In France, Citroen’s Ami can be driven by anyone over 14 years of age, with no need for a driving licence. Although in other European countries the age limit will be 16 and some will insist on driving licences, the Ami is set to be an urban revolution.

But is it a car? A bike? A scooter? A quadricycle? Whatever it is, even if you don’t drive one, you’re sure to overtake one soon. Although they’ll have the last laugh when they squeeze into a parking space fit for a Barbie car, leaving you searching in your SUV.

3. Home is where the car is


Meanwhile, technology will replace everything from rear-view mirrors to steering wheels and human drivers may one day become a thing of the past. Technology will also pave the way for cars with home comforts, from cinema screens and on-demand music to virtual reality gaming.

Interval refreshments will be available from the rear seat right. Popcorn anyone?

Technology and digitalisation will certainly match electrification in terms of the impact on car design. Will we one day wake up, work, eat and sleep in our cars – and never leave?

4. Less is more


When buying a car, we used talk about ‘added extras’ but not anymore. The future is all about ditching and diluting.

Producing zero exhaust emissions is not the only major driver to how cars look and feel. Motor manufacturers are increasingly under pressure to reduce end-of-life waste by using fewer parts and less environmentally toxic materials, where possible.

For example, by omitting a car’s front grille, when it comes to recycling there are 10 to 15 less pieces to dispose of. BMW’s i Vision Circular proves that a car could be made with just seven materials – all recyclable. Watch this space for how and when they can achieve a mass rollout that doesn’t cost the earth.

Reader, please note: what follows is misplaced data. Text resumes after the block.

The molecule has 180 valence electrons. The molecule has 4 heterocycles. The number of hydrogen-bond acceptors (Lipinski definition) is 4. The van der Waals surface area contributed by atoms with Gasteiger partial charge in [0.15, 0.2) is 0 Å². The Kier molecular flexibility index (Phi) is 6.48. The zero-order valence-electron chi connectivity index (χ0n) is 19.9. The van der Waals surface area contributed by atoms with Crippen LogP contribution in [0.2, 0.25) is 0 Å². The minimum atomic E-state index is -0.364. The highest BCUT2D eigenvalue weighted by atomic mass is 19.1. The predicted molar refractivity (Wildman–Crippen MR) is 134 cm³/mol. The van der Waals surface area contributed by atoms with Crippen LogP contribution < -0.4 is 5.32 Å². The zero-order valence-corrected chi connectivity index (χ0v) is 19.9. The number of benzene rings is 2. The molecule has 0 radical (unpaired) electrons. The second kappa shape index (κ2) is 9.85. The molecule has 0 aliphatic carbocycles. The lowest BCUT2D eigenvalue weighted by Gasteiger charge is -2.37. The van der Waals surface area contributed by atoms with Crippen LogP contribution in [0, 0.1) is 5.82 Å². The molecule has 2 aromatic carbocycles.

5. Any colour …as long as it’s green


Electric cars are better for both human and environmental health. Fleet managers are constantly charged with reducing fuel and emissions but what about how cars are made and what they are made of?

Leather interiors are synonymous with luxury, but what are the wide-ranging eco implications of this choice? You may proudly manage a low carbon, fuel-friendly fleet, but if it is made up of leather interiors, which contribute to large quantities of greenhouse gases, then your green credentials are compromised.

In response to this, VW’s EV range offers leather-free and wool-free interior options, while Mercedes’ EQC can be fitted with nappa leather made from recycled plastic. Even Bentley’s EV concept car uses vegan grape leather produced from the waste from the wine industry.


Cars reimagined

Total reinvention, not modifications or make and model upgrades, will become de rigueur over the next few years where the sky’s the limit and the world is your oyster – or a built-in pearl encrusted coffee machine. Self-cleaning, of course.

The marriage of EV and digitisation will inevitably be a relationship that creates a long-lasting, but sometimes turbulent car design revolution. Partnerships will end, others will flourish in the bid to develop the cleanest, safest, cheapest, greenest, smallest, fastest, feature-packed car of the future.

Once EVs make conventional engines obsolete, car designers will have a blank canvas and a blank space to fill. What would you put in yours?

A space scooter, maybe?